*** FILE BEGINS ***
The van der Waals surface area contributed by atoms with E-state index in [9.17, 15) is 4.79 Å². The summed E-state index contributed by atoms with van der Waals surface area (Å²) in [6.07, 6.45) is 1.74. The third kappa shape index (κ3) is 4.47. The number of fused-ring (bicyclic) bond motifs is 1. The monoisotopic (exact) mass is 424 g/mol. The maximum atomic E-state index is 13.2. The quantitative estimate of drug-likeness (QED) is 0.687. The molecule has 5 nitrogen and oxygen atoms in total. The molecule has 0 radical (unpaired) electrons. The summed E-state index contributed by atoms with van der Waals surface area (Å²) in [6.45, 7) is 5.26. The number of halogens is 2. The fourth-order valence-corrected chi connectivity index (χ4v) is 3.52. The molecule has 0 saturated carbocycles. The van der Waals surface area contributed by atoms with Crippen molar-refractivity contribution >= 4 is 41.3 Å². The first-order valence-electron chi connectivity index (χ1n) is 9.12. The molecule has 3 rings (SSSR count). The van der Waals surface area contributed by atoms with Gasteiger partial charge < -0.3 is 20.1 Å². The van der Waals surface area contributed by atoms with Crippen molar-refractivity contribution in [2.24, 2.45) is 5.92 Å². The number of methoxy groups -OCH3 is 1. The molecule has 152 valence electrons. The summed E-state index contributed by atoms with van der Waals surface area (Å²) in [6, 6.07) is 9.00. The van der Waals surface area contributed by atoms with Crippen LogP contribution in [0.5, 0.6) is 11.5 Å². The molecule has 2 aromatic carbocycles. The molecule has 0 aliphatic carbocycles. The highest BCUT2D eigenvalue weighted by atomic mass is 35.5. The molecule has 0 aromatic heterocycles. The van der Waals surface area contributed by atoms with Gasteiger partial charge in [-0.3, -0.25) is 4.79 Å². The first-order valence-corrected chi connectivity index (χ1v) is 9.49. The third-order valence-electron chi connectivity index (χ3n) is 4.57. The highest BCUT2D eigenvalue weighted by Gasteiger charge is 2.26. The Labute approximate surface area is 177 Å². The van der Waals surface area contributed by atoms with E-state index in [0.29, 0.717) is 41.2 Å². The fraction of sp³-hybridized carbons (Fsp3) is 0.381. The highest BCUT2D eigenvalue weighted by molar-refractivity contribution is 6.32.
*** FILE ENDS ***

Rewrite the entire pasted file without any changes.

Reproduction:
The van der Waals surface area contributed by atoms with E-state index in [9.17, 15) is 4.79 Å². The summed E-state index contributed by atoms with van der Waals surface area (Å²) in [6.07, 6.45) is 1.74. The third kappa shape index (κ3) is 4.47. The number of fused-ring (bicyclic) bond motifs is 1. The monoisotopic (exact) mass is 424 g/mol. The maximum atomic E-state index is 13.2. The quantitative estimate of drug-likeness (QED) is 0.687. The molecule has 5 nitrogen and oxygen atoms in total. The molecule has 0 radical (unpaired) electrons. The summed E-state index contributed by atoms with van der Waals surface area (Å²) in [6.45, 7) is 5.26. The number of halogens is 2. The fourth-order valence-corrected chi connectivity index (χ4v) is 3.52. The molecule has 0 saturated carbocycles. The van der Waals surface area contributed by atoms with Crippen molar-refractivity contribution >= 4 is 41.3 Å². The first-order valence-electron chi connectivity index (χ1n) is 9.12. The molecule has 3 rings (SSSR count). The van der Waals surface area contributed by atoms with Gasteiger partial charge < -0.3 is 20.1 Å². The van der Waals surface area contributed by atoms with Crippen molar-refractivity contribution in [2.24, 2.45) is 5.92 Å². The number of methoxy groups -OCH3 is 1. The molecule has 152 valence electrons. The summed E-state index contributed by atoms with van der Waals surface area (Å²) in [6, 6.07) is 9.00. The van der Waals surface area contributed by atoms with Crippen LogP contribution in [0.5, 0.6) is 11.5 Å². The molecule has 2 aromatic carbocycles. The molecule has 0 aliphatic carbocycles. The highest BCUT2D eigenvalue weighted by atomic mass is 35.5. The molecule has 0 aromatic heterocycles. The van der Waals surface area contributed by atoms with Gasteiger partial charge in [-0.3, -0.25) is 4.79 Å². The first-order valence-corrected chi connectivity index (χ1v) is 9.49. The third-order valence-electron chi connectivity index (χ3n) is 4.57. The highest BCUT2D eigenvalue weighted by Gasteiger charge is 2.26. The Labute approximate surface area is 177 Å². The van der Waals surface area contributed by atoms with E-state index in [0.29, 0.717) is 41.2 Å². The fraction of sp³-hybridized carbons (Fsp3) is 0.381. The highest BCUT2D eigenvalue weighted by molar-refractivity contribution is 6.32.